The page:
Sashimi and Käsespätzle: Finding the Goods When the Snow Is Bad

In January 2020, I left my home in Victor, Idaho, for a trip to Japan with my dad and brother. The 11-hour flight to Tokyo couldn’t dampen my excitement for the legendary powder skiing I was sure to be heading toward. Neither could losing my favorite sunglasses on the bullet train to Hokkaido. Who needs sunglasses when it snows every day?

Turned out, I did need sunglasses. It barely snowed while we were there. Meteorologists remember the 2019/20 season as Hokkaido’s most balanced winter in recent memory, in which it was bluebird just as many days as it was stormy—a sweet spin on one of the lowest snow totals in the past 60 years. While we ’shwacked through willows that were normally buried under 8 feet of snow, my ski partners posted endless face shots in Grand Teton National Park on social media. In the week I was away, January 2020 became Jackson Hole’s third-snowiest month on record.

When I booked the trip, I wanted the skiing to be the highlight. Obviously, it wasn’t, so we found a different focal point. On the clear, sunny days, we could see past towering volcanoes to the ocean in all directions. At night, it was a rotating menu of ramen, Japanese curry and sushi. My dad, brother and I still talk about the best piece of sashimi we’ve ever had: a buttery tuna that just melted in our mouths.

When Betsy Manero was planning a trip to Austria, the outlook wasn’t great. She stayed the course and found good skiing, better food and unforgettable experiences. [Photo] Christoph Oberschneider

This past January, I had déjà vu while packing for a trip to Austria. The country was having an epically bad ski season. My social media feed suggested news reports on what resorts in the Alps were doing to combat their lack of snow. It wasn’t inspiring, especially given the deep year the Tetons were having. In between untracked, waist-deep laps, while setting a fresh skintrack on Teton Pass, I played with the idea of bailing on the trip, wondering what the airline’s cancellation policy was.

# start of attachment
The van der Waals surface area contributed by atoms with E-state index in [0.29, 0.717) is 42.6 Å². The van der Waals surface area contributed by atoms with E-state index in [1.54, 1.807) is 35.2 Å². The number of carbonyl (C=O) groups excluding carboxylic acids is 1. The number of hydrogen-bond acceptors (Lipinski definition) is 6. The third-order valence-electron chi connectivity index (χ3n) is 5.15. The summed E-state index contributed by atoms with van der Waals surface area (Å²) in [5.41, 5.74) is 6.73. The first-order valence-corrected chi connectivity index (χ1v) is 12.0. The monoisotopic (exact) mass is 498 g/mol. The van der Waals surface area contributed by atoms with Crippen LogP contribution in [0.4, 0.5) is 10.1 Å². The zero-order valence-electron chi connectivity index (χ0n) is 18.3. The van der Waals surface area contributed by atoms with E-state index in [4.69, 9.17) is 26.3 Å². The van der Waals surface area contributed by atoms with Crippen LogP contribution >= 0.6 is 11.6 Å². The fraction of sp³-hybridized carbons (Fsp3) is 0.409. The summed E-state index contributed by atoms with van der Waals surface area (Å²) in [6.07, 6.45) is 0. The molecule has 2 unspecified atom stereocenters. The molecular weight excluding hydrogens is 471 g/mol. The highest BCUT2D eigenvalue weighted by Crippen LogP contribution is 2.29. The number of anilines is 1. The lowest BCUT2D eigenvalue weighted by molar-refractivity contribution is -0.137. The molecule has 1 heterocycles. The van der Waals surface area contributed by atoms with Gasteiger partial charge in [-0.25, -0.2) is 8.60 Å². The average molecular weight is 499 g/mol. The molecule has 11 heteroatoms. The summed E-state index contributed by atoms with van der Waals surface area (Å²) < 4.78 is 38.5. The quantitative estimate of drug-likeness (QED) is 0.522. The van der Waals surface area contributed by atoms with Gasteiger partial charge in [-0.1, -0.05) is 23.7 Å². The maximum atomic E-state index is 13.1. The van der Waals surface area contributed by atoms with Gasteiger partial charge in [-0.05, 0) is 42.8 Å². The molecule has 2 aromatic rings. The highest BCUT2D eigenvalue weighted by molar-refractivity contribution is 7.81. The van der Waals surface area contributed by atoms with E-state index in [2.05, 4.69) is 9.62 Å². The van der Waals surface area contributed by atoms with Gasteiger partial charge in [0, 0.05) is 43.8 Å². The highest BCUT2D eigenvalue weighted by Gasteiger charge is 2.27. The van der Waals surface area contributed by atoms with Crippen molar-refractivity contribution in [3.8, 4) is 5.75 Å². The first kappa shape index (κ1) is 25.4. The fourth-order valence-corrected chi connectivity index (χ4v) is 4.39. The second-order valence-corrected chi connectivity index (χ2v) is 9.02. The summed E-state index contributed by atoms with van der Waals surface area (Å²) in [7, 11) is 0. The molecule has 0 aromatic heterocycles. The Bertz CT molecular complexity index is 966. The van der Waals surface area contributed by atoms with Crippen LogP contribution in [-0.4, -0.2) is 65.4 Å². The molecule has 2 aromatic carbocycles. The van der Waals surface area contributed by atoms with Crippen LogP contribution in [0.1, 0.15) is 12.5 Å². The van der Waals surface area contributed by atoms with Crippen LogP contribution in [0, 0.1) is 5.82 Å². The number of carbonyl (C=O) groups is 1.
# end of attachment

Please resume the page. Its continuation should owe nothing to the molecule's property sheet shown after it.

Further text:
After the 10-hour flight and a stint on the Autobahn, fat snowflakes started to appear as our van climbed into the mountains. The craggy peaks above the winding road disappeared in thick mists as we arrived in the town of Altenmarkt. A snowplow clearing precipitation outside our hotel woke me at 4 a.m., and I spent the rest of the morning lying awake in anticipation.

The skiing was phenomenal. I made my deepest turns of the season on quiet slopes under a blue sky. We continued to find cold powder turns throughout the whole trip as we lapped open bowls and shady glades, taking breaks only for slope-side lunches of schnitzel and kaiserschmarrn.

On my last night in Austria, our crew toured up to a 100-year-old hut for dinner, where one of the descendents of the people who built the backcountry cabin served us käsespätzle—a fancy mac and cheese—and radlers. A toast of zirbenschnaps was made to a week well spent before we carved headlamp-lit turns back to our car.

Back home, over a cup of coffee, a friend asked what the highlight of the trip was. I started to talk about the snow but quickly became sidetracked describing the meal at the ancient hut and the pine-flavored liqueur we sipped after dinner. As I recalled the mulled wine and strudel, the chalets and huts, I realized that perhaps the sashimi being the highlight of my trip to Japan wasn’t just due to the low-tide year. After all, powder turns can be found all over the world. What makes a trip unique are the food, views and experiences that don’t involve skiing.

Editor in Chief Betsy Manero has a degree in media studies, journalism and digital arts with a concentration in journalism and minors in political science and creative writing from St. Michael’s College (and the dean of students did have to take a breath in the middle of that during graduation).

This article was originally published in Issue No. 151, The Isolation Issue. To read more, pick up a copy, or subscribe to read stories like these as soon as they are published in print.

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  1. What a fun read! As a skier myself, I totally relate to those days when the conditions just aren’t cooperating. The author’s attitude is so refreshing – instead of getting frustrated, she decides to make the most of the day and seek out other mountain adventures besides skiing. Her exploration of the town and discovery of that delightful restaurant seemed like the perfect way to embrace the experience. Even when the powder isn’t perfect, there are still gems to uncover if we stay open and positive. The photos of the food made me hungry too! I’ll have to check that place out next time I’m in the area.

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